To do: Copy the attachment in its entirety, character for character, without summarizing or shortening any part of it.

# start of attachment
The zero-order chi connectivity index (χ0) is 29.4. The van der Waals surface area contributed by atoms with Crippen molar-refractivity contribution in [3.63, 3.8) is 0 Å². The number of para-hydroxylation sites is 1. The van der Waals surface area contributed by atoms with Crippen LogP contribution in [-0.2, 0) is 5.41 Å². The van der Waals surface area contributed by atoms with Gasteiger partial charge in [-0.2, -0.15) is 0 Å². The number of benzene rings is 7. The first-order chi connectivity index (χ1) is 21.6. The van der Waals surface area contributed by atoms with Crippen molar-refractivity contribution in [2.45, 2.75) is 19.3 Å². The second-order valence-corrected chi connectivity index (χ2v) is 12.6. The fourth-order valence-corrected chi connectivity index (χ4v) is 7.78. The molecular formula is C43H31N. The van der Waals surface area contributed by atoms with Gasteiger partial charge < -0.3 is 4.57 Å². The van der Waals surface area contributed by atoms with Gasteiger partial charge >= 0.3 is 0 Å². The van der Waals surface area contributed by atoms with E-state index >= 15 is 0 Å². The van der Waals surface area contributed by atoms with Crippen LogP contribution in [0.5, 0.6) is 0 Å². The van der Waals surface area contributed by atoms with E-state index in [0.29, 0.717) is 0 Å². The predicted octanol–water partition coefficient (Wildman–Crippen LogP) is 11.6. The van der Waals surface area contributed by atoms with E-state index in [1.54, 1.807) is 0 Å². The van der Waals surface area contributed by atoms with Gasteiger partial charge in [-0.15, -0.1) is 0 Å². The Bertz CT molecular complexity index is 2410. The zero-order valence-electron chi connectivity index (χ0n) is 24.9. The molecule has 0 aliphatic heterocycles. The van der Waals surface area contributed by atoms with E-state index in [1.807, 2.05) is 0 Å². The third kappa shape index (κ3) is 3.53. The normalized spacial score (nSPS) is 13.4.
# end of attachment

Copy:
The zero-order chi connectivity index (χ0) is 29.4. The van der Waals surface area contributed by atoms with Crippen molar-refractivity contribution in [3.63, 3.8) is 0 Å². The number of para-hydroxylation sites is 1. The van der Waals surface area contributed by atoms with Crippen LogP contribution in [-0.2, 0) is 5.41 Å². The van der Waals surface area contributed by atoms with Gasteiger partial charge in [-0.2, -0.15) is 0 Å². The number of benzene rings is 7. The first-order chi connectivity index (χ1) is 21.6. The van der Waals surface area contributed by atoms with Crippen molar-refractivity contribution in [2.45, 2.75) is 19.3 Å². The second-order valence-corrected chi connectivity index (χ2v) is 12.6. The fourth-order valence-corrected chi connectivity index (χ4v) is 7.78. The molecular formula is C43H31N. The van der Waals surface area contributed by atoms with Gasteiger partial charge < -0.3 is 4.57 Å². The van der Waals surface area contributed by atoms with Gasteiger partial charge >= 0.3 is 0 Å². The van der Waals surface area contributed by atoms with E-state index >= 15 is 0 Å². The van der Waals surface area contributed by atoms with Crippen LogP contribution in [0.5, 0.6) is 0 Å². The van der Waals surface area contributed by atoms with E-state index in [0.29, 0.717) is 0 Å². The predicted octanol–water partition coefficient (Wildman–Crippen LogP) is 11.6. The van der Waals surface area contributed by atoms with E-state index in [1.54, 1.807) is 0 Å². The van der Waals surface area contributed by atoms with Gasteiger partial charge in [-0.15, -0.1) is 0 Å². The Bertz CT molecular complexity index is 2410. The zero-order valence-electron chi connectivity index (χ0n) is 24.9. The molecule has 0 aliphatic heterocycles. The van der Waals surface area contributed by atoms with E-state index in [1.807, 2.05) is 0 Å². The third kappa shape index (κ3) is 3.53. The normalized spacial score (nSPS) is 13.4.